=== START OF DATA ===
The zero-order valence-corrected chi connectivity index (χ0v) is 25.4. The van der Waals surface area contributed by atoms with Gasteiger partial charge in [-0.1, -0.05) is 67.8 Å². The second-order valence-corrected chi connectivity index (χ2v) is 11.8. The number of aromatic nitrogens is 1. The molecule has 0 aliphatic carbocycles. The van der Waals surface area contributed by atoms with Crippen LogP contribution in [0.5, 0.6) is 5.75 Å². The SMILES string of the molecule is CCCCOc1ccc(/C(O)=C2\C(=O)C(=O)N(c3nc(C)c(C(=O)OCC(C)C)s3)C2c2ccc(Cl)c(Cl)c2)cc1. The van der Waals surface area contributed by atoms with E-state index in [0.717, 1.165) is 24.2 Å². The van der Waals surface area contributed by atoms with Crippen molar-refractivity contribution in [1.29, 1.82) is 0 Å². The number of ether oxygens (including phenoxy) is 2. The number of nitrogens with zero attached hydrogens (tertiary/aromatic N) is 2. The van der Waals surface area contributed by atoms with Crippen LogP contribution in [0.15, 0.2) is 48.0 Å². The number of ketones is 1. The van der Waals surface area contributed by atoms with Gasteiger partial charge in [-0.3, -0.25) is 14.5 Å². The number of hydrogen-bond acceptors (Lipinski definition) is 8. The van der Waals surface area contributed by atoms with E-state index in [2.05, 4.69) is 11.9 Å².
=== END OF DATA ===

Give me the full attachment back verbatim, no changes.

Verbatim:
The zero-order valence-corrected chi connectivity index (χ0v) is 25.4. The van der Waals surface area contributed by atoms with Gasteiger partial charge in [-0.1, -0.05) is 67.8 Å². The second-order valence-corrected chi connectivity index (χ2v) is 11.8. The number of aromatic nitrogens is 1. The molecule has 0 aliphatic carbocycles. The van der Waals surface area contributed by atoms with Crippen LogP contribution in [0.5, 0.6) is 5.75 Å². The SMILES string of the molecule is CCCCOc1ccc(/C(O)=C2\C(=O)C(=O)N(c3nc(C)c(C(=O)OCC(C)C)s3)C2c2ccc(Cl)c(Cl)c2)cc1. The van der Waals surface area contributed by atoms with E-state index in [0.717, 1.165) is 24.2 Å². The van der Waals surface area contributed by atoms with Crippen molar-refractivity contribution in [1.29, 1.82) is 0 Å². The number of ether oxygens (including phenoxy) is 2. The number of nitrogens with zero attached hydrogens (tertiary/aromatic N) is 2. The van der Waals surface area contributed by atoms with Crippen LogP contribution in [0.15, 0.2) is 48.0 Å². The number of ketones is 1. The van der Waals surface area contributed by atoms with Gasteiger partial charge in [-0.3, -0.25) is 14.5 Å². The number of hydrogen-bond acceptors (Lipinski definition) is 8. The van der Waals surface area contributed by atoms with E-state index in [2.05, 4.69) is 11.9 Å².